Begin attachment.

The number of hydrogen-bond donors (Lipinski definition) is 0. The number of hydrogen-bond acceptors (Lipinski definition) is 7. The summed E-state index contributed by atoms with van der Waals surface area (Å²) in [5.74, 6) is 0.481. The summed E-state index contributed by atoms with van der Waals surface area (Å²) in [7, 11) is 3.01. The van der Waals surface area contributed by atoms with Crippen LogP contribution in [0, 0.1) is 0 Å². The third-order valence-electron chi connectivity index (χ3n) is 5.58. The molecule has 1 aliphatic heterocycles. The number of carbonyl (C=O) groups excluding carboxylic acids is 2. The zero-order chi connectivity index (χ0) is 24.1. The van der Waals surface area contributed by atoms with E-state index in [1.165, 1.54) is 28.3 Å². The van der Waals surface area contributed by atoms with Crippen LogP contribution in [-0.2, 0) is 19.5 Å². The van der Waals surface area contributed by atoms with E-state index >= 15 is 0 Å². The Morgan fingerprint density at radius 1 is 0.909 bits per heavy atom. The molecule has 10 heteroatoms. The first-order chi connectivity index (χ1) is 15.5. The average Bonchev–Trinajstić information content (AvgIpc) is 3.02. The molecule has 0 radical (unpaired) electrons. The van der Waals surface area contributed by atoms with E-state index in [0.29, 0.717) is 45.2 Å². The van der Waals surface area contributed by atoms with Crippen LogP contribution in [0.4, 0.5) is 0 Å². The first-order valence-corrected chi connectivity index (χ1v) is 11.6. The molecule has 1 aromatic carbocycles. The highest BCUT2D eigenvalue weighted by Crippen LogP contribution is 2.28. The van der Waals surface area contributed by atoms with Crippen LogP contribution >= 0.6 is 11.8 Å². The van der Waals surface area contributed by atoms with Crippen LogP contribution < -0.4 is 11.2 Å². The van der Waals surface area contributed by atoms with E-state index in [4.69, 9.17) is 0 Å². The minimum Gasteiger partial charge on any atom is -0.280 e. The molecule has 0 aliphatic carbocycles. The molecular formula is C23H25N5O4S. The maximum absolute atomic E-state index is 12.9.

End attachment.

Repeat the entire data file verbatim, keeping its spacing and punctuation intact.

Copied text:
The number of hydrogen-bond donors (Lipinski definition) is 0. The number of hydrogen-bond acceptors (Lipinski definition) is 7. The summed E-state index contributed by atoms with van der Waals surface area (Å²) in [5.74, 6) is 0.481. The summed E-state index contributed by atoms with van der Waals surface area (Å²) in [7, 11) is 3.01. The van der Waals surface area contributed by atoms with Crippen LogP contribution in [0, 0.1) is 0 Å². The third-order valence-electron chi connectivity index (χ3n) is 5.58. The molecule has 1 aliphatic heterocycles. The number of carbonyl (C=O) groups excluding carboxylic acids is 2. The zero-order chi connectivity index (χ0) is 24.1. The van der Waals surface area contributed by atoms with E-state index in [1.165, 1.54) is 28.3 Å². The van der Waals surface area contributed by atoms with Crippen LogP contribution in [-0.2, 0) is 19.5 Å². The van der Waals surface area contributed by atoms with E-state index >= 15 is 0 Å². The Morgan fingerprint density at radius 1 is 0.909 bits per heavy atom. The molecule has 10 heteroatoms. The first-order chi connectivity index (χ1) is 15.5. The average Bonchev–Trinajstić information content (AvgIpc) is 3.02. The molecule has 0 radical (unpaired) electrons. The van der Waals surface area contributed by atoms with E-state index in [0.29, 0.717) is 45.2 Å². The van der Waals surface area contributed by atoms with Crippen LogP contribution in [0.4, 0.5) is 0 Å². The first-order valence-corrected chi connectivity index (χ1v) is 11.6. The molecule has 1 aromatic carbocycles. The highest BCUT2D eigenvalue weighted by Crippen LogP contribution is 2.28. The van der Waals surface area contributed by atoms with Crippen LogP contribution >= 0.6 is 11.8 Å². The van der Waals surface area contributed by atoms with Crippen LogP contribution < -0.4 is 11.2 Å². The van der Waals surface area contributed by atoms with E-state index in [4.69, 9.17) is 0 Å². The minimum Gasteiger partial charge on any atom is -0.280 e. The molecule has 0 aliphatic carbocycles. The molecular formula is C23H25N5O4S. The maximum absolute atomic E-state index is 12.9.